Published In

Supreme Court Law Review

Document Type

Article

Publication Date

2018

Subjects

tort law; solitary confinement; prison law and policy; critical torts

Abstract

The law and practice of solitary confinement continues to be a source of rights violations in Canadian prisons. The practice, formally known as administrative segregation, isolates prisoners for 23 hours a day in dehumanizing conditions of confinement. In this paper, I examine the extent to which the tort of false imprisonment can compensate prisoners for unlawful or excessive segregation placements. This analysis is new: while some scholars have examined how other branches of tort law can address harms caused by segregation none have examined the application of this tort. I argue that because of its focus on liberty, dignity, and personal autonomy, this tort is particularly well suited to address the harms of segregation. To date, however, the tort’s progressive potential has not been realized, for two main reasons. First, rather than maintain the rigorous standards required by the tort, the courts have shown significant deference to the discretionary authority or prison officials, even in cases where the courts accepted evidence that such authority was improperly exercised. In doing so, they have allowed prison authorities to circumvent liability for unwarranted segregation placements, thus effectively authorizing the very violations against which the tort is designed to protect. Second, even in successful cases, the courts have awarded only paltry general damage awards to prisoner plaintiffs, generally set at $10 for every unlawful day of segregation. Their stated rationale for doing so is that a prisoner’s retained liberty is simply not worth as much as the liberty of the free. This approach is problematic not only for its failure to appreciate the lived experience of segregation, but also for its unprincipled departure from the doctrine that governs the application of the tort. Developing these critiques by analyzing the prison cases against those involving the unincarcerated – in which violations of liberty are effectively compensated – I conclude by advocating for a judicial shift in the determination of false imprisonment cases involving segregation. Against the backdrop of the Supreme Court of British Columbia’s landmark decision in British Columbia Civil Liberties Assn. v. Canada (Attorney General), I argue that such a shift could bring a sea change in Canadian tort law, and advance the law’s promise to effectively protect dignity, autonomy, and liberty.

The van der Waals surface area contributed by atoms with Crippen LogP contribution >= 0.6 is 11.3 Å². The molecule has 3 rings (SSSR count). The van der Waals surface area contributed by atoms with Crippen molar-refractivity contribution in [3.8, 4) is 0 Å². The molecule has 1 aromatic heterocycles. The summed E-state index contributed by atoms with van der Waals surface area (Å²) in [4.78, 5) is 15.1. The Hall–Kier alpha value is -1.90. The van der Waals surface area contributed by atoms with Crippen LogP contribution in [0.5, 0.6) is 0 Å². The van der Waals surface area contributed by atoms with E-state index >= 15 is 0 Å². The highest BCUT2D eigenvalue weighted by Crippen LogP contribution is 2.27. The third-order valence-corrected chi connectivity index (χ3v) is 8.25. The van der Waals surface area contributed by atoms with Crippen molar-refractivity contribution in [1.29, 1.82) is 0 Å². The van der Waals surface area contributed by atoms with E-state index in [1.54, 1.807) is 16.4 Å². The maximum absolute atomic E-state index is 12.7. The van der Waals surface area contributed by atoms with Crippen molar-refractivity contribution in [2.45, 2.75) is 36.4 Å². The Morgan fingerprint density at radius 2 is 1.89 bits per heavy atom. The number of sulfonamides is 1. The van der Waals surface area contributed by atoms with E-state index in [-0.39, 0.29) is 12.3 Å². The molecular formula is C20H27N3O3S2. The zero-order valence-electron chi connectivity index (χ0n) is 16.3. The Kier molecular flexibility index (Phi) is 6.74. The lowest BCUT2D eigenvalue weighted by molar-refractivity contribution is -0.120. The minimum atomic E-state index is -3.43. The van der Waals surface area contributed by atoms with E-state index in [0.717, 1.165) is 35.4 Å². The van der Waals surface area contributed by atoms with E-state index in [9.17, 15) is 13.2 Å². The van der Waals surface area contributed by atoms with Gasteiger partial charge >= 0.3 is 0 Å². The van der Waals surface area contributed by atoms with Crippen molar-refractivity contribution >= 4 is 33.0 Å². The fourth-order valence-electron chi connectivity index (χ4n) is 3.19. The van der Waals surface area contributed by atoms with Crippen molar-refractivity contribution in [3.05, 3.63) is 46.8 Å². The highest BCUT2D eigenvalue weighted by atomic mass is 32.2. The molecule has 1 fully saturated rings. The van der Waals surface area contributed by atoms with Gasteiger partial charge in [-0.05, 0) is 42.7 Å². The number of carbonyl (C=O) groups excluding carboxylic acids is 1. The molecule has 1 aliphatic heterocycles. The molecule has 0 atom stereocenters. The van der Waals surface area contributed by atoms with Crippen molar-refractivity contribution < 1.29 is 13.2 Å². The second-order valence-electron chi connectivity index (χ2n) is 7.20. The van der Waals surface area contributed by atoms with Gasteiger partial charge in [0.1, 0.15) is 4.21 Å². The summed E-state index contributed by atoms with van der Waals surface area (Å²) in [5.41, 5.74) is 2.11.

Included in

Torts Commons

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